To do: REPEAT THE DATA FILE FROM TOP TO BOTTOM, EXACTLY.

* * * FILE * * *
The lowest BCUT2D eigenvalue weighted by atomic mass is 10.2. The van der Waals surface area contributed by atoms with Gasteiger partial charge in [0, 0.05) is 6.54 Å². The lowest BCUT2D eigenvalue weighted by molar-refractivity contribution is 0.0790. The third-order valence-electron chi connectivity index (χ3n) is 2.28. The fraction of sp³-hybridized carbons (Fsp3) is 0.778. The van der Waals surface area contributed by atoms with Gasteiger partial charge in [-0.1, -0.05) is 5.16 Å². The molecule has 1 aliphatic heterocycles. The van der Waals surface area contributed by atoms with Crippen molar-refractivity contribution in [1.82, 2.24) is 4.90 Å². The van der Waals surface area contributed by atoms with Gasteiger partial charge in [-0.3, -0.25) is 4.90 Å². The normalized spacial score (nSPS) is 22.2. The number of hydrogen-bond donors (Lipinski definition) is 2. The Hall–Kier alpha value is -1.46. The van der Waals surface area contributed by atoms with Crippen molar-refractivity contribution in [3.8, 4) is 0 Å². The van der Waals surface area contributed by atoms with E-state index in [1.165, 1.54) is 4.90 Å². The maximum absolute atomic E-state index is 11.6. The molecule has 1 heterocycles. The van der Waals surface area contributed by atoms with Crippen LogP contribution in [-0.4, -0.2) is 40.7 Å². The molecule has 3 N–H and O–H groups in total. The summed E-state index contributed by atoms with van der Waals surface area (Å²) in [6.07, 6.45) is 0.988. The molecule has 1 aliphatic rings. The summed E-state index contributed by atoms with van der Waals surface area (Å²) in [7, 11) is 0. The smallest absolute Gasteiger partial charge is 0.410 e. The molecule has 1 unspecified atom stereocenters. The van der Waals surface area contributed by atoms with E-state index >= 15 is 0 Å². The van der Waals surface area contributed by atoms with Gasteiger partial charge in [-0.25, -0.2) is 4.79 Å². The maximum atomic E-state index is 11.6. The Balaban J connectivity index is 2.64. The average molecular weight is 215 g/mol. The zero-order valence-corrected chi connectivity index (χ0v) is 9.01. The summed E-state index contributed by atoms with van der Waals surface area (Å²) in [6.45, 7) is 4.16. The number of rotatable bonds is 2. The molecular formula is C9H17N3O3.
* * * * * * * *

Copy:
The lowest BCUT2D eigenvalue weighted by atomic mass is 10.2. The van der Waals surface area contributed by atoms with Gasteiger partial charge in [0, 0.05) is 6.54 Å². The lowest BCUT2D eigenvalue weighted by molar-refractivity contribution is 0.0790. The third-order valence-electron chi connectivity index (χ3n) is 2.28. The fraction of sp³-hybridized carbons (Fsp3) is 0.778. The van der Waals surface area contributed by atoms with Gasteiger partial charge in [-0.1, -0.05) is 5.16 Å². The molecule has 1 aliphatic heterocycles. The van der Waals surface area contributed by atoms with Crippen molar-refractivity contribution in [1.82, 2.24) is 4.90 Å². The van der Waals surface area contributed by atoms with Gasteiger partial charge in [-0.3, -0.25) is 4.90 Å². The normalized spacial score (nSPS) is 22.2. The number of hydrogen-bond donors (Lipinski definition) is 2. The Hall–Kier alpha value is -1.46. The van der Waals surface area contributed by atoms with Crippen molar-refractivity contribution in [3.8, 4) is 0 Å². The van der Waals surface area contributed by atoms with E-state index in [1.165, 1.54) is 4.90 Å². The maximum absolute atomic E-state index is 11.6. The molecule has 1 heterocycles. The van der Waals surface area contributed by atoms with Crippen LogP contribution in [-0.4, -0.2) is 40.7 Å². The molecule has 3 N–H and O–H groups in total. The summed E-state index contributed by atoms with van der Waals surface area (Å²) in [6.07, 6.45) is 0.988. The molecule has 1 aliphatic rings. The summed E-state index contributed by atoms with van der Waals surface area (Å²) in [7, 11) is 0. The smallest absolute Gasteiger partial charge is 0.410 e. The molecule has 1 unspecified atom stereocenters. The van der Waals surface area contributed by atoms with E-state index >= 15 is 0 Å². The van der Waals surface area contributed by atoms with Gasteiger partial charge in [-0.25, -0.2) is 4.79 Å². The maximum atomic E-state index is 11.6. The Balaban J connectivity index is 2.64. The average molecular weight is 215 g/mol. The zero-order valence-corrected chi connectivity index (χ0v) is 9.01. The summed E-state index contributed by atoms with van der Waals surface area (Å²) in [6.45, 7) is 4.16. The number of rotatable bonds is 2. The molecular formula is C9H17N3O3.